The Bermuda Triangle is surrounded by myths and legends: how do the pilots who have to fly over this strangely famous place behave?

Legends and myths

The Bermuda Triangle, or Devil’s Triangle, is the name given to the area in the Sargasso Sea surrounded by the US state of Florida, the Bermuda Islands and the island of Puerto Rico. This triangle has no universally recognized boundaries: according to various data, the area of ​​the “anomalous zone” ranges from 1.3 to 3.8 million square meters. square meters. This part of the Atlantic Ocean is surrounded by sad legends, which is why many do not want to travel here.

There are no reliable statistics on how many planes and ships have disappeared here; according to some estimates, a total of 20 planes and 50 ships disappeared in the Bermuda Triangle. The most famous incident is the disappearance of five American bombers of the 19th Squadron in 1945. in December, their wreckage was never found. Conspiracy theorists believe that this is the work of aliens.

The opinion of scientists

Scientists have a boring explanation for shipwrecks and airplane disappearances in the Bermuda Triangle: this region is difficult to navigate – there are many shoals, frequent hurricanes and cyclones, and the Gulf Stream can cause rapid weather changes. It tells about wandering waves up to 30 m high, and about geomagnetic anomalies that confuse navigation devices. The version that in 1945 the squadron’s pilots veered off course when their compasses failed, then ran out of fuel and the planes crashed into the ocean.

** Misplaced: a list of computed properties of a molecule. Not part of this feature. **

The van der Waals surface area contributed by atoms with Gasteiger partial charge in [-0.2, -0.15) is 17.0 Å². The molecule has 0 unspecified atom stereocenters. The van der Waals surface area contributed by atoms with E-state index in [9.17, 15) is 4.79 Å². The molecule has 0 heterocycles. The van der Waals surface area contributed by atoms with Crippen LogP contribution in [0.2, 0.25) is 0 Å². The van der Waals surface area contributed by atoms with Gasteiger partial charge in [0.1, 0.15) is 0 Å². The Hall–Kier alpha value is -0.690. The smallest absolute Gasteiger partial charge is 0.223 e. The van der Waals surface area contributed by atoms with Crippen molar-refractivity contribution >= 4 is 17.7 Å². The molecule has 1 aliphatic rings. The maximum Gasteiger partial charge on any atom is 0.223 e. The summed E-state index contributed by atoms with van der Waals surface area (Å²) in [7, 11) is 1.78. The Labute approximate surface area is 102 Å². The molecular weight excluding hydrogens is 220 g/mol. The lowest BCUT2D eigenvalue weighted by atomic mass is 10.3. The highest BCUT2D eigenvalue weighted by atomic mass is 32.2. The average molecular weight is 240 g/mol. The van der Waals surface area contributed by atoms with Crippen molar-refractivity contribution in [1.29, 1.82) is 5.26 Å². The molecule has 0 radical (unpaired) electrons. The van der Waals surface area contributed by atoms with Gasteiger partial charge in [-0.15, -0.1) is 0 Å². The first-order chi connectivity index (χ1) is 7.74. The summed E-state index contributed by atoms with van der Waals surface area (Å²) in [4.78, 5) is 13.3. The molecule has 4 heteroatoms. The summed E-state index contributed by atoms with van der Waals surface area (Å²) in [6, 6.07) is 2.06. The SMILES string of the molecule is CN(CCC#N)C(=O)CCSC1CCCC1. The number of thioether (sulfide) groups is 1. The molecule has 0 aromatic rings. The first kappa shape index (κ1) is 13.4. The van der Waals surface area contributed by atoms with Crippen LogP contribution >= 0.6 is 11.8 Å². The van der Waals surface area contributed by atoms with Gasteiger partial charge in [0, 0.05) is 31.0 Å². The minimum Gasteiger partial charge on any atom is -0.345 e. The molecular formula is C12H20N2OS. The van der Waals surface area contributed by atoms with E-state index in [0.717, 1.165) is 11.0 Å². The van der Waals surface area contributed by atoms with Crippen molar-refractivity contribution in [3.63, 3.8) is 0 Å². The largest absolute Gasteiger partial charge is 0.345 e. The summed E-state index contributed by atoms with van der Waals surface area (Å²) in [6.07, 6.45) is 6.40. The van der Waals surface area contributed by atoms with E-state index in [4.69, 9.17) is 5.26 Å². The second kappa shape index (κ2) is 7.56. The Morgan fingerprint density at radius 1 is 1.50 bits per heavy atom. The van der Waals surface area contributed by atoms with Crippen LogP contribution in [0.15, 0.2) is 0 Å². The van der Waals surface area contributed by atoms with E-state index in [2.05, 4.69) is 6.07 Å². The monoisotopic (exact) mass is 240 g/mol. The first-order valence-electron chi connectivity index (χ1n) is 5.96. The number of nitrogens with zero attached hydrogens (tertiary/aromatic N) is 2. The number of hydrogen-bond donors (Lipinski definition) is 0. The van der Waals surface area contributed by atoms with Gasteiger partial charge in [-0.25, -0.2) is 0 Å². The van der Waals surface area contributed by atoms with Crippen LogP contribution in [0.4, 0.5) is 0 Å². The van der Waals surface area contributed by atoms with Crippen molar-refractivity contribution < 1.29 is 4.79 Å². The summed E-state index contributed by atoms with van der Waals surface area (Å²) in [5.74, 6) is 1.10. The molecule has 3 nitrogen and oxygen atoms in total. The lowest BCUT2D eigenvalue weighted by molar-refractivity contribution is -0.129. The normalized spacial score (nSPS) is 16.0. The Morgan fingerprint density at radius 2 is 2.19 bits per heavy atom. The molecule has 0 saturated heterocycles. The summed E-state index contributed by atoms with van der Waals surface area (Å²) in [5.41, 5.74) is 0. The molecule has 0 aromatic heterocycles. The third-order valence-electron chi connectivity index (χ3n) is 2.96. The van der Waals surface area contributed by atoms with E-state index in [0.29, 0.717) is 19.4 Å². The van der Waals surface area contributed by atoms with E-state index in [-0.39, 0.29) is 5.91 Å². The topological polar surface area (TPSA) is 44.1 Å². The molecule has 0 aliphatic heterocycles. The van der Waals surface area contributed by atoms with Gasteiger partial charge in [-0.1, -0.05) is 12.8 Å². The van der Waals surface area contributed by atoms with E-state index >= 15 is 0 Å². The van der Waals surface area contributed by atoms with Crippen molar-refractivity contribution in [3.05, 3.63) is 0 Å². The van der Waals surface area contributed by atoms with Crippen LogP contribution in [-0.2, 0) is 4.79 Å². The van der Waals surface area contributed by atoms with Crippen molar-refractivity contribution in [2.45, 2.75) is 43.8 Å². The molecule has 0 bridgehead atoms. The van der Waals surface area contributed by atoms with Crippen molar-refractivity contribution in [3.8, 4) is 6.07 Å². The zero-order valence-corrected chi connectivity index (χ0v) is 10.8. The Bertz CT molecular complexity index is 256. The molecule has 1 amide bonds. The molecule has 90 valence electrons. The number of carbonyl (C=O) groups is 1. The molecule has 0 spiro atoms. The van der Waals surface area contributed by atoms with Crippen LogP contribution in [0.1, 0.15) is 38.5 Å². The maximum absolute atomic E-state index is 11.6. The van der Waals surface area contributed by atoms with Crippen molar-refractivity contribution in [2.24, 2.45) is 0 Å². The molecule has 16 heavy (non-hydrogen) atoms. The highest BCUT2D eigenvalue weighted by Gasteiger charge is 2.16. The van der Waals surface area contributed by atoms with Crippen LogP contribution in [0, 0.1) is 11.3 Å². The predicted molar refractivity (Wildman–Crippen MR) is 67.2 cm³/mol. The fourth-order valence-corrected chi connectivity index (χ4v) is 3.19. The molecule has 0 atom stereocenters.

According to Live Science, in 2016 more than 80 percent accidents were caused by inexperienced travelers who used smartphones or maps for navigation instead of special equipment.

What actions do pilots take?

Modern aviation defies superstition, with popular routes from Europe to the Caribbean and from the western United States to Central and South America passing through the Bermuda Triangle. Flightradar24 shows how many planes fly over the Atlantic Ocean without going off course or over the infamous triangle.

Flights are controlled by air traffic controllers, and pilots can expect help from the ground if navigation devices fail. Weather conditions are carefully monitored before each flight. Of course, there are plane crashes in the Bermuda Triangle, but not as often as in other parts of the world. The World Wide Fund for Nature does not even include this part of the Atlantic Ocean in the list of the most dangerous bodies of water on the planet.

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